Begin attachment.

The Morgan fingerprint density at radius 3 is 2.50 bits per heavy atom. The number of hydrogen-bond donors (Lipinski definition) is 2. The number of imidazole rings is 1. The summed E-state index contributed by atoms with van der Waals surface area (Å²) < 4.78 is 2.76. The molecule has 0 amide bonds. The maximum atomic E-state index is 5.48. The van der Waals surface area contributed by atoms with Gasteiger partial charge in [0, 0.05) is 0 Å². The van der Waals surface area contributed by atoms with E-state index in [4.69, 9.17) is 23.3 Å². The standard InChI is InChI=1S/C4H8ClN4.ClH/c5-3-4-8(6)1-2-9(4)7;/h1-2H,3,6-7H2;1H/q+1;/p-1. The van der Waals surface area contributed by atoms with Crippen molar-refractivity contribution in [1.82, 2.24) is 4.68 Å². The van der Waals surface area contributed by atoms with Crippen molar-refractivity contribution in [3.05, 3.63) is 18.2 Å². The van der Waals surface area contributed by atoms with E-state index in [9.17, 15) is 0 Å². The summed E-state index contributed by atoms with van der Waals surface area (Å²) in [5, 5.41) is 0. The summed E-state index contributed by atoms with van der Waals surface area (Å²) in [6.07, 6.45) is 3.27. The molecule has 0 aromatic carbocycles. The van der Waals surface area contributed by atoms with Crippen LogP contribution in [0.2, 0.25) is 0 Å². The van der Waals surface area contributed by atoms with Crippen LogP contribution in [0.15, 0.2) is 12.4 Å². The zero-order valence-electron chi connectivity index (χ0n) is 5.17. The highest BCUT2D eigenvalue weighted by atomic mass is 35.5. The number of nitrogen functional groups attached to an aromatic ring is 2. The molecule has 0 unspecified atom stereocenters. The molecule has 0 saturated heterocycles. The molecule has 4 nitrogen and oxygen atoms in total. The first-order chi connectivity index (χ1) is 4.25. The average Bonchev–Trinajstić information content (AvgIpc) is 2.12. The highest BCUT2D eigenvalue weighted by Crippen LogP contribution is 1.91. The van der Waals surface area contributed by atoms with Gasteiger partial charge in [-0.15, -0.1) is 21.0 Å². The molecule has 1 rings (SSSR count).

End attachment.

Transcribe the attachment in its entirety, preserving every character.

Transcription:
The Morgan fingerprint density at radius 3 is 2.50 bits per heavy atom. The number of hydrogen-bond donors (Lipinski definition) is 2. The number of imidazole rings is 1. The summed E-state index contributed by atoms with van der Waals surface area (Å²) < 4.78 is 2.76. The molecule has 0 amide bonds. The maximum atomic E-state index is 5.48. The van der Waals surface area contributed by atoms with Gasteiger partial charge in [0, 0.05) is 0 Å². The van der Waals surface area contributed by atoms with E-state index in [4.69, 9.17) is 23.3 Å². The standard InChI is InChI=1S/C4H8ClN4.ClH/c5-3-4-8(6)1-2-9(4)7;/h1-2H,3,6-7H2;1H/q+1;/p-1. The van der Waals surface area contributed by atoms with Crippen molar-refractivity contribution in [1.82, 2.24) is 4.68 Å². The van der Waals surface area contributed by atoms with Crippen molar-refractivity contribution in [3.05, 3.63) is 18.2 Å². The van der Waals surface area contributed by atoms with E-state index in [9.17, 15) is 0 Å². The summed E-state index contributed by atoms with van der Waals surface area (Å²) in [5, 5.41) is 0. The summed E-state index contributed by atoms with van der Waals surface area (Å²) in [6.07, 6.45) is 3.27. The molecule has 0 aromatic carbocycles. The van der Waals surface area contributed by atoms with Crippen LogP contribution in [0.2, 0.25) is 0 Å². The van der Waals surface area contributed by atoms with Crippen LogP contribution in [0.15, 0.2) is 12.4 Å². The zero-order valence-electron chi connectivity index (χ0n) is 5.17. The highest BCUT2D eigenvalue weighted by atomic mass is 35.5. The number of nitrogen functional groups attached to an aromatic ring is 2. The molecule has 0 unspecified atom stereocenters. The molecule has 0 saturated heterocycles. The molecule has 4 nitrogen and oxygen atoms in total. The first-order chi connectivity index (χ1) is 4.25. The average Bonchev–Trinajstić information content (AvgIpc) is 2.12. The highest BCUT2D eigenvalue weighted by Crippen LogP contribution is 1.91. The van der Waals surface area contributed by atoms with Gasteiger partial charge in [-0.15, -0.1) is 21.0 Å². The molecule has 1 rings (SSSR count).